BEAR-2 Digital Camera

I wanted to try and capture a few photo's from the edge of space with a digital camera and decided to try and add one on BEAR-2 with only 48 hours left before the launch. I didn't yet own a digital camera, a new one of any decent quality & resolution was too expensive to buy and risk, and no with a digital camera was willing to lend me theirs to use. (Remember, this was in 2000 when digital cameras were new, expensive and no one yet had old unused ones laying around to volunteer.) But I searched around and found a JamCam 2.0 for $80 capable of storing up to 8 images of 480 x 640 resolution and proceeded to find a way to operate it remotely and install it on BEAR-2.

The picture quality was initially poor, but with some very fine adjustment of the focus an acceptable picture was obtained. This is sold as a fixed focus camera, but the lens was adjustable once the PC board was removed from the camera case.

Other then for its poor images, the camera was ideal for a balloon application. Everything was on one circuit board and there were no unnecessary extras, like a LCD viewing screen, to add weight and power consumption. The circuit board was only 42.5 grams (1.5 oz) and powered by a 45 gram (1.6 oz) 9 volt battery.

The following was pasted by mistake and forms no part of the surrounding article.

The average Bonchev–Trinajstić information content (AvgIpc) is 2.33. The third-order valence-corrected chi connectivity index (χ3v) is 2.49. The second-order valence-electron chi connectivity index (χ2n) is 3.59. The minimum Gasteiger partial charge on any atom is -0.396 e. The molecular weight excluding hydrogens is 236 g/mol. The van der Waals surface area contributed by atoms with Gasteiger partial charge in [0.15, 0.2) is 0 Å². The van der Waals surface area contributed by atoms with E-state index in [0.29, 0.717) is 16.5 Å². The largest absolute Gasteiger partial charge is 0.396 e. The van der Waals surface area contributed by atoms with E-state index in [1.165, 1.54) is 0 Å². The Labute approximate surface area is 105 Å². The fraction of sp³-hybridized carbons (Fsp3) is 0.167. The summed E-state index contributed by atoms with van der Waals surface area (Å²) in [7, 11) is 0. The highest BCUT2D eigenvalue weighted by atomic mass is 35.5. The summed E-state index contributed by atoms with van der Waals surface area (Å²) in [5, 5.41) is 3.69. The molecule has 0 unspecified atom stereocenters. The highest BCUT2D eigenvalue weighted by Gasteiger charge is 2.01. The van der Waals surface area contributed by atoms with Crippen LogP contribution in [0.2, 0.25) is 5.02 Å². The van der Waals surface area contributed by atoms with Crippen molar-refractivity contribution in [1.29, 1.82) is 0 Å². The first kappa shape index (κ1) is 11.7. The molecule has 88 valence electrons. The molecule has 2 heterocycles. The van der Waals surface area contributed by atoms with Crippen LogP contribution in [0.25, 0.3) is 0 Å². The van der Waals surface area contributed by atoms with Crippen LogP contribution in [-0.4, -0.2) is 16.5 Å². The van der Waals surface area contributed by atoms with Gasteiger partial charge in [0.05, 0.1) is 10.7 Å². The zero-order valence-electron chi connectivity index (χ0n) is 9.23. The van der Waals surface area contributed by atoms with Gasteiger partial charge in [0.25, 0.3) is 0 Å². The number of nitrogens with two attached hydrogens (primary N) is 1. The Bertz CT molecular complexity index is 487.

Two normally-open push buttons controlled camera operation. Activating one powered up the camera and after about 2 seconds the camera was ready to have the second one activated to take a photo. Then, after 5 minutes of no further activity, the camera will automatically power off.

A controller was built to simulate the operation of the two switches each time the cross-band repeater received the appropriate CTCSS tone.

This is a photo of the control board, but it wasn't taken, unfortunately, until after the board had been damaged by the alkaline water of the Battle River.

Click for more BEAR-2 Water Damage Photos.

Everything worked fine during tests on the workbench (when the cross-band repeater wasn't in operation), but an interference problem affecting the cross-band repeater was discovered when it was turned on just before launch. We frantically tracked down the interference which turned out to be the camera (from it's micro & digital circuitry). Unfortunately, there was only one solution and that was to unplug the camera. Oh well, I tried at least, but it wasn't really that big of a disappointment as the camera's picture quality wasn't all that great anyway.

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